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Is Jesus being hijacked?

"Is Jesus being hijacked?" Continued...

I will try to abstain from un-scholarly-like apoplexy and will continue to do so.

zealot1016.jpgAs to Zealot’s substance, it contains at least five very serious errors, perhaps more. The first is that the author has little respect for the integrity of Scripture. The Lord has said, “All Scripture is breathed out by God and is profitable for teaching, for reproof, for correction, and for training in righteousness” (2 Timothy 3:16). In other words, all Scripture is God’s inspired Word—there aren’t “good parts” and altered parts. Yet Zealot repeatedly claims that the disciples were dishonest and altered the Scriptures at later dates. Further, because Aslan sees James as advocating the true way, a return to the Mosaic law, Zealot is willing to dispense with the whole 14 epistles of Paul! What more can be said to this reckless handling of the sacred Word.

The second major problem is claiming that Jesus was not divine. I think that Aslan’s own words defeat him on this point. In an online interview with Illume magazine, he said his conversion experience in his younger years was “real” and caused him to share Christ with his friends and parents. Here’s the point—a conversion could not be real without encountering Jesus as God. That’s what conversion is. So how is it possible to subsequently claim that Jesus isn’t God?

The third error is to present Jesus’ kingdom as earthly and political, not spiritual and inward. This contradicts the clear words of the New Testament: “My kingdom is not of this world.” (John 18:36) Also, “For the kingdom of God is not a matter of eating and drinking, but of righteousness and peace and joy in the Holy Spirit.” (Romans 14:17) As to inwardness, what about the thousands upon thousands of Christians who, for 2,000 years, have given testimony to the inward reality of God’s kingdom? As to being political, no one was more resolutely apolitical than Jesus. When the scribes presented him with the Roman coin to tempt him into taking sides, he stopped them completely with “… render to Caesar the things that are Caesar’s and to God the things that are God’s” (Matthew 22:21).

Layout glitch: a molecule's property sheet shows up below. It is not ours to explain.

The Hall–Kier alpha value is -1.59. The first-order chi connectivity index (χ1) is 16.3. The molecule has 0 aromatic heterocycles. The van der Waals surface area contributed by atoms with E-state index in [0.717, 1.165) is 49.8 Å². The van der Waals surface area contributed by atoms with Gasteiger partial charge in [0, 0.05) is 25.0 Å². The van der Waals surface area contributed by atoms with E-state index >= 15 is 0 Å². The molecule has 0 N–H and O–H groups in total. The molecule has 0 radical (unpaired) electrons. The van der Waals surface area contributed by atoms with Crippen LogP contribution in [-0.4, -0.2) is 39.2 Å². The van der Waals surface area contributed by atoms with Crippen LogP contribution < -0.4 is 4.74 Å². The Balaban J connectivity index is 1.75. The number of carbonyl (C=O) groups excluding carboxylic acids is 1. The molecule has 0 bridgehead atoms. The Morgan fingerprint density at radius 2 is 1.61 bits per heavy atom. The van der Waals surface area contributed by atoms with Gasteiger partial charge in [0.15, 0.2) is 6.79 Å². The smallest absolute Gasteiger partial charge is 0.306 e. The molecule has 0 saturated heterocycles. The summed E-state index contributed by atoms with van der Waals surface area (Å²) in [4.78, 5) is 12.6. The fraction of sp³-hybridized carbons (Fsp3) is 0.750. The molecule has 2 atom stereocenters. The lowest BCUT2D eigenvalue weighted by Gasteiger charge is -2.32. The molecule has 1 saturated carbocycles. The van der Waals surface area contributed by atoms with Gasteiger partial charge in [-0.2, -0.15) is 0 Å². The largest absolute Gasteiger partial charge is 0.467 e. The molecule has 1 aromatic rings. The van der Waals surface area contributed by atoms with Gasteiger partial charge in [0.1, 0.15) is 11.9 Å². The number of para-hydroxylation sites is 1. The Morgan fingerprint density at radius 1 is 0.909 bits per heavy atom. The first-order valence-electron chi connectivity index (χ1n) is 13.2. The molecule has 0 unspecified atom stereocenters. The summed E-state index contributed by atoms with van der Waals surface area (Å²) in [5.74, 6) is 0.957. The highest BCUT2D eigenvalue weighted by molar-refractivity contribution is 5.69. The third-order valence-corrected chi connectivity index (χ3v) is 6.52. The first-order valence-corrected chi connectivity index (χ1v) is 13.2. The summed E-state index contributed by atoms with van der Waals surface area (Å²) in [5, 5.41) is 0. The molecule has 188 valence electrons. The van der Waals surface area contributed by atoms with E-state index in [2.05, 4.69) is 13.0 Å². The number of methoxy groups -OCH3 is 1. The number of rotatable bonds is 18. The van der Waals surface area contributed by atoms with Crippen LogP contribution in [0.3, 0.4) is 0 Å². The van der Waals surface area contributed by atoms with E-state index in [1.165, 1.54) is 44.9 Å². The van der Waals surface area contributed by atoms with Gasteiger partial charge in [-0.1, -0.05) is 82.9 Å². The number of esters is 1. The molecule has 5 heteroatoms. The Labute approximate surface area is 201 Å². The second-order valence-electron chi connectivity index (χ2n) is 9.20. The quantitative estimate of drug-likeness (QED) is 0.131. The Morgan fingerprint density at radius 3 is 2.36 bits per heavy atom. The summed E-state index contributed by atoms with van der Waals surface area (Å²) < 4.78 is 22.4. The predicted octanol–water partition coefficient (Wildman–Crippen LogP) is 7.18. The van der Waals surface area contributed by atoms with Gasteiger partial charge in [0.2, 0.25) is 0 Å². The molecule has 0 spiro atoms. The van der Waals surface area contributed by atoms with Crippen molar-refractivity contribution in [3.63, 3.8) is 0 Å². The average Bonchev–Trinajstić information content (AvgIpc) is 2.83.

The fourth problem, in presenting Jesus’ death as strictly political, is that what is lacking in Jesus’ crucifixion is any reference to the sacrificial and redemptive aspect of His death. The truth, of course, is that He died for the sins of the world, and His death was the absolute defeat of all the powers of darkness, enabling mankind to be freed of bondage. And Scripture is clear. Both the religious (Matthew 26:57-68) and the political authorities (John 18:28-38) examined Jesus, resulting in Pilate declaring, “I find no fault in this man.” Thus, it is untrue that He had no trial; He died “under law” and “according to law.” (John 18:31) So, it was anything but a simple death for “treason.” It was a sacrificial death of infinite worth.

As to the fifth error—that the proper life for Christians is to be under the Mosaic law, the book of Galatians is quite clear that the law is fulfilled in Christ and that the new Testament principle is for mankind to be justified by faith rather than by works of the law. It’s not that Christians are not obedient, but that one’s works are a result of faith and not a source of justification before God. I think that this issue was fairly well settled during the Protestant Reformation.

Having completed our brief look at some of Zealot’s errors, I’d like to look at some troubling remarks from Aslan’s previous books and interviews that could call into question the integrity of Zealot’s depiction of Jesus.

Symbol of revolutionary zeal

Let’s first of all return to the passage where Jesus cleanses the Temple, or as Zealot has it, “attacks” the Temple. For after all, this scene is really the heart of the book and is really Zealot’s main argument for Jesus as a revolutionary, because it interprets Jesus’ righteous anger at those defiling the Temple as a fierce revolutionary zeal. And what did this “revolutionary” overthrow? Mainly some tables. Nevertheless, Zealot sees Jesus as a fiery reformer raiding the Temple as a provocation to the repressive, occupying Romans, and it is this “Jesus,” largely Zealot’s own creation, that is being presented to the readers as a “Jesus” they can be a “follower of without being a Christian.” But why does the author go to all the trouble to create this “Jesus” as a symbol of revolutionary zeal? A revolutionary needs a cause, right? Let’s look next at Aslan’s involvement in progressive Muslim politics.

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